We divide our social structure into first vs. third world. The western world vs. the non-western world. This is lunatic. We divide the planet into different “worlds” which is not only wrong, but dangerous. Many astronauts said we could not see borders from outer space, well this is because borders are socially constructed social phenomenon, meaning they are real as long as we believe in them.

This notion that earth looks peaceful from space is a good allegory to the reality that our international system cannot solve and cope with global issues. The United state’s decision to withdraw from the Paris Climate Agreement is a testimony to this problem.

Not that the United States isn’t aware of the problem, but as the second most significant polluter, they have to slow the rotation of their economic grinding wheels to cut the co2 emissions. It means fewer factories, fewer jobs, more regulation and investing capital into turning the economy green. Which president wants to deal with an angry mob of people who lost their jobs because he tried to deal with this vague problem that is hardly felt in people daily lives (yet).

More so the conventional thinking might claim that to turn green will harm America’s military production. Economic power is crucial for security because fund are needed to fund big armies. No one in their “right minds” will stick a stick into their wheels and jeopardize their safety just because someone came with the idea that we need to cut emissions. Especially with China is rising in power and challenge the American dominance in south-east Asia.

It’s costly to change the economy to be environmentally friendly, not only because time, money and energy are needed to actually transform the economy, but also that the new ways might be less efficient and more expensive to produce heat and power. It will also take time to switch engines and turbines. Time is money. Tech is costly. Reducing emissions means producing less in the short term.

No one wants to pay the price, which “others” won’t. This case is like the situation when two people point a gun at each other and arguing who will drop his gun first. It’s called the “prisoner’s dilemma”. The prisoner dilemma argues that even if all sides in a dispute will act rationally, they won’t be able to get the best results to solve a problem. The story is like this.

Two people get arrested for robbery. The police isolate them so they could not talk to each other. Then they said to the two of them while separated the following. If you “snitch” on your friend and he will admit, we will release you, and your friend will get ten years in prison. If he will snitch on you, and you will admit, you will get ten years, and he will be released. If you both blame each other, you will get five years each. If you both deny you will get three years each. They cannot take the chance that the other guy will blame them while they admit. So the safest thing to do, and the rational,  from the individual point of view, is to blame the other. Because they will both likely blame each other, they will get five years. This is how a less than optimum result can be achieved even if both players are rational.

This rational behavior seems to be self-preservation. “If I will lower the gun when the other side won’t I’ll be dead. Because the other guy thinks the same thing, neither will drop their weapon. So America doesn’t want to hinder its economy while China and other states won’t do it.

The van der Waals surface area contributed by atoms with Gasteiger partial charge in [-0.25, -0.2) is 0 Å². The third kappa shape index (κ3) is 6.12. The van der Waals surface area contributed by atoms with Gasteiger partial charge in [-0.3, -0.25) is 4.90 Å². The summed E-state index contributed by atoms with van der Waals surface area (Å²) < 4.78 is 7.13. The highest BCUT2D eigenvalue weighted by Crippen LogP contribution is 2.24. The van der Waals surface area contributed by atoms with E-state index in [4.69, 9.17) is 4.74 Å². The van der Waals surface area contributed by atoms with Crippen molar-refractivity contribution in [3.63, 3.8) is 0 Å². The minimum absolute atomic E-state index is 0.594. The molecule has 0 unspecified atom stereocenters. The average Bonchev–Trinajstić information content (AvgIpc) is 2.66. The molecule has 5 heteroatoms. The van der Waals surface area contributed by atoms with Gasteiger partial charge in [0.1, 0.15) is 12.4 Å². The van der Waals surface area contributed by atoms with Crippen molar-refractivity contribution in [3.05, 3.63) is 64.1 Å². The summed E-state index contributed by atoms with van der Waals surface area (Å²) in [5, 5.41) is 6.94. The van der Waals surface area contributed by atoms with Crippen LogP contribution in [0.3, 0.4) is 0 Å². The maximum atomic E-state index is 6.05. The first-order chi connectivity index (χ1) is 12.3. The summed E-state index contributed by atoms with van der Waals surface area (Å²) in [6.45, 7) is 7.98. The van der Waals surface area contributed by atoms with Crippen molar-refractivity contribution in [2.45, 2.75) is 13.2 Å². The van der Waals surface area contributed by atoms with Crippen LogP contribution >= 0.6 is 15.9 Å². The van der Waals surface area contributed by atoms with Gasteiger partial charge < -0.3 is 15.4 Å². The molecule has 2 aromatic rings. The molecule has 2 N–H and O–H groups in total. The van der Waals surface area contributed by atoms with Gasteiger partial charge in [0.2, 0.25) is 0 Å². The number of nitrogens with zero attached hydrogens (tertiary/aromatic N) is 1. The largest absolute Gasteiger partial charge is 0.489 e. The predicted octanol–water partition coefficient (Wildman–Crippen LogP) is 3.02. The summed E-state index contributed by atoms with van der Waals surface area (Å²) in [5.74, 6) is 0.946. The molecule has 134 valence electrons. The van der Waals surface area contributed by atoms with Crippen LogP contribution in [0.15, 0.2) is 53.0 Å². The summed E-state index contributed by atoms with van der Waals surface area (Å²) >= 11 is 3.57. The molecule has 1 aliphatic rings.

With this being said, another factor that might explain why states act selfishly. If we look at short-Term vs. long-term threats we might “understand” selfish acts. For the U.S, China might be conceived as a short-term threat that needs immediate attention (and resources), while Global Warming is a long-term problem that can wait. America prioritizes economic and security problems over environmental issues. They hope that science will come up with a solution before the problem will get out of hands. This is another divisive way of tech, who funds it, who controls its application and execution. Those are politicians or people with enormous power, which have little incentive in terms of the economic market to act on behalf of the greater good. The market economy is not the right way to gauge happiness and hope for remedies. If we will look at health, (of us and the planet) the more we are sick, the more we spend money on medicines, the better the economy.

The free-rider dilemma is also a crucial aspect of the global warming problem. The free-rider dilemma deals with public goods, which no one can restrict access to them, like air, water and national parks. If only the U.S cuts their emissions, it won’t change a thing, because others will continue to pollute the air as much as they like. Unless every country reduces their CO2 emissions at the same time, the problem won’t be solved. So, until other’s will act, I won’t be the only “sucker” that hurts his own economy. It is similar to the situation that people leave their trash at a park while you pick yours. You feel that even if you pickup your junk, it won’t turn the park into a clean one, so sometimes people just give up and leave their trash as well.

I think environmental problems are not solvable by technology and technocrats but through political acts, this is why Humanities and Social science matter. Technocrats usually give solutions that are not necessarily the moral ones.

 

 

Tech and Dicipline

One of the reasons why Humanities and Social sciences are important is because they are the only tools humanity has in order to reflect on social issues, and look at them critically. Most of us condemn Trump’s tweets, but most of us don’t reflect for a moment about social media and the new age of Data. The promises blind us to the dangers. While some of us can see those, my fear is that we couldn’t do anything about them, because of the way our society is structured.